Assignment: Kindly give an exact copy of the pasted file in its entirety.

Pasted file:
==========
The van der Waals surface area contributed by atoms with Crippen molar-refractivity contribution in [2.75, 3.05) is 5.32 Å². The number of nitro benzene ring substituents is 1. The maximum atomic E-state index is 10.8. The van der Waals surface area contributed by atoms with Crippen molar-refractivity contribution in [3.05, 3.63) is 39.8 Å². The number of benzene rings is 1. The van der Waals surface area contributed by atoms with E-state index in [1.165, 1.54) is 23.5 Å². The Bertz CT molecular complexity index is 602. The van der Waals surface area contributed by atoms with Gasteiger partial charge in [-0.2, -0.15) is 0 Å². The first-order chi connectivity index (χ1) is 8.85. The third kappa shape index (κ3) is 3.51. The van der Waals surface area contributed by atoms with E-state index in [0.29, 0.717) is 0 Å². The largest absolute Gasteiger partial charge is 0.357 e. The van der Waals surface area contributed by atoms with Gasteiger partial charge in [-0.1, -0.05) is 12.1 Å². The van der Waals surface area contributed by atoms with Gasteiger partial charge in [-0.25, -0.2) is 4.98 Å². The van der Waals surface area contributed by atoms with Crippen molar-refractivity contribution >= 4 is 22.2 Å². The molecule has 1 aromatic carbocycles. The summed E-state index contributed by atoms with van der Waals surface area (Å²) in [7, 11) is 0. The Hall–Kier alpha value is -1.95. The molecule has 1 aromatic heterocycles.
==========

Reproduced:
The van der Waals surface area contributed by atoms with Crippen molar-refractivity contribution in [2.75, 3.05) is 5.32 Å². The number of nitro benzene ring substituents is 1. The maximum atomic E-state index is 10.8. The van der Waals surface area contributed by atoms with Crippen molar-refractivity contribution in [3.05, 3.63) is 39.8 Å². The number of benzene rings is 1. The van der Waals surface area contributed by atoms with E-state index in [1.165, 1.54) is 23.5 Å². The Bertz CT molecular complexity index is 602. The van der Waals surface area contributed by atoms with Gasteiger partial charge in [-0.2, -0.15) is 0 Å². The first-order chi connectivity index (χ1) is 8.85. The third kappa shape index (κ3) is 3.51. The van der Waals surface area contributed by atoms with E-state index in [0.29, 0.717) is 0 Å². The largest absolute Gasteiger partial charge is 0.357 e. The van der Waals surface area contributed by atoms with Gasteiger partial charge in [-0.1, -0.05) is 12.1 Å². The van der Waals surface area contributed by atoms with Gasteiger partial charge in [-0.25, -0.2) is 4.98 Å². The van der Waals surface area contributed by atoms with Crippen molar-refractivity contribution >= 4 is 22.2 Å². The molecule has 1 aromatic carbocycles. The summed E-state index contributed by atoms with van der Waals surface area (Å²) in [7, 11) is 0. The Hall–Kier alpha value is -1.95. The molecule has 1 aromatic heterocycles.